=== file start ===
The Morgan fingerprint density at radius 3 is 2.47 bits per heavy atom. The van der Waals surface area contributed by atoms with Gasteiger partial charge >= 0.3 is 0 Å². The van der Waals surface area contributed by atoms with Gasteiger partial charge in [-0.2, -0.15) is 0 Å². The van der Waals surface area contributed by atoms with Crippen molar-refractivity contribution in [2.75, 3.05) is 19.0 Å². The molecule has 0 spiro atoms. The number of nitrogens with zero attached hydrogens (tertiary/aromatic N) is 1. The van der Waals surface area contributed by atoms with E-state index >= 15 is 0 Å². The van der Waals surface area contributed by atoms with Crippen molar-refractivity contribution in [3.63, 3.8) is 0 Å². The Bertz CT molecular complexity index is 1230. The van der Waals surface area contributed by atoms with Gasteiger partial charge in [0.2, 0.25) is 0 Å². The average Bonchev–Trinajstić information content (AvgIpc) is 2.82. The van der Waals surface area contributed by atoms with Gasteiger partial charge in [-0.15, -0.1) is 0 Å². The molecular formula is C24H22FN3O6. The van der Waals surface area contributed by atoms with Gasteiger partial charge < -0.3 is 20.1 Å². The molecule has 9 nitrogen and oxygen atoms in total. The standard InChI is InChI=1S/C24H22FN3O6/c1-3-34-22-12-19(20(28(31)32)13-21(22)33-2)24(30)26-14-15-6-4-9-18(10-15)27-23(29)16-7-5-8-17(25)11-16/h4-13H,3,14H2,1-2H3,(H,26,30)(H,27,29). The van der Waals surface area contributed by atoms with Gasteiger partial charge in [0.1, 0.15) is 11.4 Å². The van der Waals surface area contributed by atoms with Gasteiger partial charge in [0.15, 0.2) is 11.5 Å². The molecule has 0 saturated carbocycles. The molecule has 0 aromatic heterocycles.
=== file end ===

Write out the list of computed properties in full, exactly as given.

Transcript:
The Morgan fingerprint density at radius 3 is 2.47 bits per heavy atom. The van der Waals surface area contributed by atoms with Gasteiger partial charge >= 0.3 is 0 Å². The van der Waals surface area contributed by atoms with Gasteiger partial charge in [-0.2, -0.15) is 0 Å². The van der Waals surface area contributed by atoms with Crippen molar-refractivity contribution in [2.75, 3.05) is 19.0 Å². The molecule has 0 spiro atoms. The number of nitrogens with zero attached hydrogens (tertiary/aromatic N) is 1. The van der Waals surface area contributed by atoms with E-state index >= 15 is 0 Å². The van der Waals surface area contributed by atoms with Crippen molar-refractivity contribution in [3.63, 3.8) is 0 Å². The Bertz CT molecular complexity index is 1230. The van der Waals surface area contributed by atoms with Gasteiger partial charge in [0.2, 0.25) is 0 Å². The average Bonchev–Trinajstić information content (AvgIpc) is 2.82. The van der Waals surface area contributed by atoms with Gasteiger partial charge in [-0.15, -0.1) is 0 Å². The molecular formula is C24H22FN3O6. The van der Waals surface area contributed by atoms with Gasteiger partial charge < -0.3 is 20.1 Å². The molecule has 9 nitrogen and oxygen atoms in total. The standard InChI is InChI=1S/C24H22FN3O6/c1-3-34-22-12-19(20(28(31)32)13-21(22)33-2)24(30)26-14-15-6-4-9-18(10-15)27-23(29)16-7-5-8-17(25)11-16/h4-13H,3,14H2,1-2H3,(H,26,30)(H,27,29). The van der Waals surface area contributed by atoms with Gasteiger partial charge in [0.1, 0.15) is 11.4 Å². The van der Waals surface area contributed by atoms with Gasteiger partial charge in [0.15, 0.2) is 11.5 Å². The molecule has 0 saturated carbocycles. The molecule has 0 aromatic heterocycles.